Lack of Neointimal Proliferation After Implantation of Sirolimus-Coated Stents in Human Coronary Arteries
A Quantitative Coronary Angiography and Three-Dimensional Intravascular Ultrasound Study
Background—Restenosis remains an important limitation of interventional cardiology. Therefore, we aimed to determine the safety and efficacy of sirolimus (a cell-cycle inhibitor)-coated BX Velocity stents.
Methods and Results—Thirty patients with angina pectoris were electively treated with 2 different formulations of sirolimus-coated stents (slow release [SR], n=15, and fast release [FR], n=15). All stents were successfully delivered, and patients were discharged without clinical complications. Independent core laboratories analyzed angiographic and 3D volumetric intravascular ultrasound data (immediately after procedure and at 4-month follow-up). Eight-month clinical follow-up was obtained for all patients. There was minimal neointimal hyperplasia in both groups (11.0±3.0% in the SR group and 10.4±3.0% in the FR group, P=NS) by ultrasound and quantitative coronary angiography (in-stent late loss, 0.09±0.3 mm [SR] and −0.02±0.3 mm [FR]; in-lesion late loss, 0.16±0.3 mm [SR] and −0.1±0.3 mm [FR]). No in-stent or edge restenosis (diameter stenosis ≥50%) was observed. No major clinical events (stent thrombosis, repeat revascularization, myocardial infarction, or death) had occurred by 8 months.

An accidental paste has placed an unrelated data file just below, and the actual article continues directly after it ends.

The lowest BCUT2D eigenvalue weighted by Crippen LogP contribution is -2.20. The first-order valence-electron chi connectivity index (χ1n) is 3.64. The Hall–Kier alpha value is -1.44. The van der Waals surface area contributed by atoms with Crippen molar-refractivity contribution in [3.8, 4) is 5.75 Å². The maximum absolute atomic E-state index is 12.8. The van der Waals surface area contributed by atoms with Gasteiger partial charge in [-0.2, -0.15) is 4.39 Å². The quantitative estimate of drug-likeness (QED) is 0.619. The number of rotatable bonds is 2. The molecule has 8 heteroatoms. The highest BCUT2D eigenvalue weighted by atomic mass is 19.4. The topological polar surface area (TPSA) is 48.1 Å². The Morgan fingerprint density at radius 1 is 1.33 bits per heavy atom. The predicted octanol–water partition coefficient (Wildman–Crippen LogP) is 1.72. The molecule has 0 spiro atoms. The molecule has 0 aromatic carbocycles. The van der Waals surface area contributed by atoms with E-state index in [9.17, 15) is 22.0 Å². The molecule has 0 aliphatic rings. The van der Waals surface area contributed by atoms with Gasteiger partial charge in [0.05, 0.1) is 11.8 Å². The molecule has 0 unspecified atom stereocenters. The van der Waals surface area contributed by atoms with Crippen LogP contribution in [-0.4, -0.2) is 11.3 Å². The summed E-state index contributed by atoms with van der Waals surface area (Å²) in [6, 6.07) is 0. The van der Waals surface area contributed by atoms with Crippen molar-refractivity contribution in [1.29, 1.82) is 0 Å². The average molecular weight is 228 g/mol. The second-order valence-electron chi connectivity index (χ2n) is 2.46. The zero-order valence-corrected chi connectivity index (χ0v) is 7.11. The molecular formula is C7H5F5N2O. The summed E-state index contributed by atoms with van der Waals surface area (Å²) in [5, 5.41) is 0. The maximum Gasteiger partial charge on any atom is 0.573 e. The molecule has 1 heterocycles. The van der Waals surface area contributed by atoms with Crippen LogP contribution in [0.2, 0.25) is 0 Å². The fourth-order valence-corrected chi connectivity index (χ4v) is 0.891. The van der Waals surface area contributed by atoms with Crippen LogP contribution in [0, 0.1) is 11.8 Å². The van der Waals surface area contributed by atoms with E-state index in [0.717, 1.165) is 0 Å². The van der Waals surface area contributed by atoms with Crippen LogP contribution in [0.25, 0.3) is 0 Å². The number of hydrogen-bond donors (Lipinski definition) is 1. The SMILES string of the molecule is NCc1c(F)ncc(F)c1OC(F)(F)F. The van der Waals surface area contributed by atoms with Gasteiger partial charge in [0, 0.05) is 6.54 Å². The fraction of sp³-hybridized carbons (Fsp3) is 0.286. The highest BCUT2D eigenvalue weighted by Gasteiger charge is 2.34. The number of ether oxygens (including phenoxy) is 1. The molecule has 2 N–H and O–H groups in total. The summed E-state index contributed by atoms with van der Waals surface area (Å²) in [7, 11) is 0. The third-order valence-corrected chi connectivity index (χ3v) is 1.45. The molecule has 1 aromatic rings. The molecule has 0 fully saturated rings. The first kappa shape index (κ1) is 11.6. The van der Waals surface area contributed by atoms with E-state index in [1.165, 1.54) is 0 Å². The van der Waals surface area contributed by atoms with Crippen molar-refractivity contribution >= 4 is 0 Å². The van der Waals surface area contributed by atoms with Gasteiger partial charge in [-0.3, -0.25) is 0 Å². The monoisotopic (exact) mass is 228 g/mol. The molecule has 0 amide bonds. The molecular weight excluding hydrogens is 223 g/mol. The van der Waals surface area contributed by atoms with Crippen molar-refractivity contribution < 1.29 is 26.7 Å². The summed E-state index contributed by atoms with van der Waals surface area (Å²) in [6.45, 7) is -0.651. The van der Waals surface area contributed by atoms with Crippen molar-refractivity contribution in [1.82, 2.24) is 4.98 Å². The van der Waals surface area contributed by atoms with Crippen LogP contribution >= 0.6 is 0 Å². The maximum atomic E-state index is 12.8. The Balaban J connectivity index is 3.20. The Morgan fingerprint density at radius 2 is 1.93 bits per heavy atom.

Conclusions—The implantation of sirolimus-coated BX Velocity stents is feasible and safe and elicits minimal neointimal proliferation. Additional placebo-controlled trials are required to confirm these promising results.
Restenosis remains a vexing problem of percutaneous intervention. The most promising approach to prevent restenosis has been the application of intracoronary radiation1 ; however, some relevant side effects (edge restenosis and late thrombosis) have been reported.2 3 Numerous pharmacological approaches to reduce restenosis have failed, possibly due to insufficient local drug concentrations.4 Delivering medication directly to the site of vascular injury via polymeric-coated stents is a rational approach to achieve adequate local drug delivery.5 6
Sirolimus (Rapamune), a natural macrocyclic lactone, is a potent immunosuppressive agent that was developed by Wyeth-Ayerst Laboratories and approved by the Food and Drug Administration for the prophylaxis of renal transplant rejection in 1999.7 Sirolimus binds to an intracellular receptor protein and elevates p27 levels, which leads to the inhibition of cyclin/cyclin-dependent kinase complexes and, ultimately, induces cell-cycle arrest in the late G1 phase. It inhibits the proliferation of both rat and human smooth muscle cells in vitro8 9 and reduces intimal thickening in models of vascular injury.10 11 12 However, the effects of the local administration of sirolimus in a coated stent in humans have not been reported.
The aims of this pilot study were to assess (1) the feasibility and safety of implanting 2 different formulations of the sirolimus-coated BX Velocity stent in atherosclerotic human coronary arteries and (2) the impact of the stents on neointimal proliferation.